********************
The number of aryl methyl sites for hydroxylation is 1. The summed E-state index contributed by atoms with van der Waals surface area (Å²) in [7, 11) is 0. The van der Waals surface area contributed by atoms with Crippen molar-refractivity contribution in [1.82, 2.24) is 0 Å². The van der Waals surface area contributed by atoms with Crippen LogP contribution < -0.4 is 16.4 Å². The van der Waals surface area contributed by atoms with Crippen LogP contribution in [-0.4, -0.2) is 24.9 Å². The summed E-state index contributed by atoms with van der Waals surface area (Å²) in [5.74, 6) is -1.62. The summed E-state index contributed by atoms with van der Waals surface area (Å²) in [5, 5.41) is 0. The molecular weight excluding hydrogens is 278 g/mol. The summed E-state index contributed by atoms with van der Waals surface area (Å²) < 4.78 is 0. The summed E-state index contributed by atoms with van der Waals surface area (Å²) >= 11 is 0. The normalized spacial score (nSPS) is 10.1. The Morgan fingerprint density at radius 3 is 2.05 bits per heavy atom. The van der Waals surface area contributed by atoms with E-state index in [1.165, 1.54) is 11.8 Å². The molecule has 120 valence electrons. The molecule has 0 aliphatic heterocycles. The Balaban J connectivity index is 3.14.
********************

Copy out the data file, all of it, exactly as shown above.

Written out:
The number of aryl methyl sites for hydroxylation is 1. The summed E-state index contributed by atoms with van der Waals surface area (Å²) in [7, 11) is 0. The van der Waals surface area contributed by atoms with Crippen molar-refractivity contribution in [1.82, 2.24) is 0 Å². The van der Waals surface area contributed by atoms with Crippen LogP contribution < -0.4 is 16.4 Å². The van der Waals surface area contributed by atoms with Crippen LogP contribution in [-0.4, -0.2) is 24.9 Å². The summed E-state index contributed by atoms with van der Waals surface area (Å²) in [5.74, 6) is -1.62. The summed E-state index contributed by atoms with van der Waals surface area (Å²) in [5, 5.41) is 0. The molecular weight excluding hydrogens is 278 g/mol. The summed E-state index contributed by atoms with van der Waals surface area (Å²) < 4.78 is 0. The summed E-state index contributed by atoms with van der Waals surface area (Å²) >= 11 is 0. The normalized spacial score (nSPS) is 10.1. The Morgan fingerprint density at radius 3 is 2.05 bits per heavy atom. The van der Waals surface area contributed by atoms with E-state index in [1.165, 1.54) is 11.8 Å². The molecule has 120 valence electrons. The molecule has 0 aliphatic heterocycles. The Balaban J connectivity index is 3.14.